This article is part of our special report Towns’ and regions’ cooperation on climate and development.
SPECIAL REPORT / For the citizens of the Spanish municipality of Leganés, in the autonomous community of Madrid, solidarity with the world’s most vulnerable populations is second nature. EURACTIV Spain reports.
Leganés tries to meet the targets laid down in the new Sustainable Development Goals (SDGs), in particular when it comes to helping developing countries tackle the challenges of climate change. In an interview with EURACTIV Spain, Santiago Llorente, the Socialist mayor of the city of some 186,696 inhabitants, said “poverty is not something natural, it has roots, and these roots can be fought”.
Leganés, part of the greater Madrid conurbation, is located about 11 kilometres southwest of the city centre. With its modern buildings and long avenues, Leganés is the fifth most densely populated city within the autonomous community of Madrid – which has some 6.4 million inhabitants.
The City of Leganés is member of FEMP (Spanish Federation of Municipalities and Provinces – Spanish section of CEMR), member of PLATFORMA, the European network of local and regional authorities for development.
Above all, Leganés is a city proud of its citizens, as over the past 25 years they have shown a great deal of solidarity with developing countries – in particular in Latin America, and Africa, and all this through a decentralised management of development cooperation.
This approach (Overseas Development Assistance, but not directly managed by the Spanish government), has many advantages, Llorente says. “We have established a direct and horizontal relation with the municipalities we work with. We believe this kind of relation, thanks to our inter-twinned cities, acknowledges our role as relevant actors able to provide solutions to their problems, and by doing so directly improving the quality of life of their citizens.”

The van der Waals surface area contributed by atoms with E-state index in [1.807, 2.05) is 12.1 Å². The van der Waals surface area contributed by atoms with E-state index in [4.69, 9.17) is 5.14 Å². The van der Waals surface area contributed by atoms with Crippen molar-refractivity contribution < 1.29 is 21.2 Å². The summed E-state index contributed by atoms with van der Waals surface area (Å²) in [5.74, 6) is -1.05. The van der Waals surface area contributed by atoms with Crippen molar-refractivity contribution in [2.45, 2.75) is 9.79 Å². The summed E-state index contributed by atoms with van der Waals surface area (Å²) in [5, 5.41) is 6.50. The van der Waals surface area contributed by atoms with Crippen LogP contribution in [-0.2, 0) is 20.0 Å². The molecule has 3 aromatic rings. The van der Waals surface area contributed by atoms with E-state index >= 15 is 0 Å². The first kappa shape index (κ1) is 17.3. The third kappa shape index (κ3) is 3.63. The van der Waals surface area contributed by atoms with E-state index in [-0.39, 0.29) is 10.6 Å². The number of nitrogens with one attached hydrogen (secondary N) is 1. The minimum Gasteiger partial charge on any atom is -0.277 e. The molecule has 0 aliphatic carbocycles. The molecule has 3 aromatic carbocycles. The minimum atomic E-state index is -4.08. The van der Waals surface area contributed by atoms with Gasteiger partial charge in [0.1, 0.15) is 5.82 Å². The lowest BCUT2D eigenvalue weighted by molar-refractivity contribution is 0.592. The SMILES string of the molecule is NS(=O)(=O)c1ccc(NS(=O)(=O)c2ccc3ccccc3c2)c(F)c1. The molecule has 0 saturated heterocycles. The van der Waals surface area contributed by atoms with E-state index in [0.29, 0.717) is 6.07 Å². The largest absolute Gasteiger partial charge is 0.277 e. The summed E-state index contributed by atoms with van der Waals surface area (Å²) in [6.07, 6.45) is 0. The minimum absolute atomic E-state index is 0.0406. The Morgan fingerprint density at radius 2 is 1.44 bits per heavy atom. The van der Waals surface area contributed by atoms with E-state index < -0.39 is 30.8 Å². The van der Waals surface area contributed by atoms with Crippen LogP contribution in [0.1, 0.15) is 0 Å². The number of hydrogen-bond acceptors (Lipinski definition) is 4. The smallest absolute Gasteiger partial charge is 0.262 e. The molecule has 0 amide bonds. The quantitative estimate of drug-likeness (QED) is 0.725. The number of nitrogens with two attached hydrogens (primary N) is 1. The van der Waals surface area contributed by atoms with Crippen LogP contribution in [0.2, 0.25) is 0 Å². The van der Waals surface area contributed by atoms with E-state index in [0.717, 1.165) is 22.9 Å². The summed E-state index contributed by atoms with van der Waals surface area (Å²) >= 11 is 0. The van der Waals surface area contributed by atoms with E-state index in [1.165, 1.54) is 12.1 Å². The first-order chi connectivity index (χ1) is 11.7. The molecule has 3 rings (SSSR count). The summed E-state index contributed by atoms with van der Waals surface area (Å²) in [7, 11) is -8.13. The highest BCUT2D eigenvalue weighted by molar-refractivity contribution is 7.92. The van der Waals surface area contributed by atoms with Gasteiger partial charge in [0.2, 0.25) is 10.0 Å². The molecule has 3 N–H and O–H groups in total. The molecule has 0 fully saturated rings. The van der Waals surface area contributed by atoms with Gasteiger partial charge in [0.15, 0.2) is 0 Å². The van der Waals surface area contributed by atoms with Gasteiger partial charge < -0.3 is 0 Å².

Transparency and good governance are main guidelines
With this model of development cooperation Leganés wants to make sure that the principles of good governance, transparency and accountability are implemented, and that political commitments are kept, Llorente adds.
Of the projects already implemented by Leganés in developing countries, at least two are directly linked to the challenge of climate change: one is focused on providing electricity to the Sahrawi refugee camps in Tindouf, Algeria, using solar panels for kitchens and another, in the municipality of Macará, Ecuador, is focused on sustainable solid urban waste management.
But as Madrid, and Spain in general, battle to reduce their deficit, the country’s generosity has also shrunk. Between 2010 and 2012, its budget for development and cooperation aid plummeted by 67%.
Raúl Moreno, official in charge of international development cooperation in the Spanish municipality, told EURACTIV Spain that “helping the most vulnerable populations in the world has become something natural for the citizens of Leganés. Of course, cuts in the national development-cooperation budget has had a huge impact on many of our development activities”.
Prime Minister Mariano Rajoy’s government has committed itself to returning to the levels of pre-crisis cooperation if the country’s economic situation improves this year or in 2016.
Solar, a cheap and clean natural resource
The solar energy project for kitchens in Tindouf dates back to 2008. At that time, electricity was a “luxury” almost unthinkable in refugee camps. Since then, the situation has improved thanks, in part, to the solidarity of the Leganés people.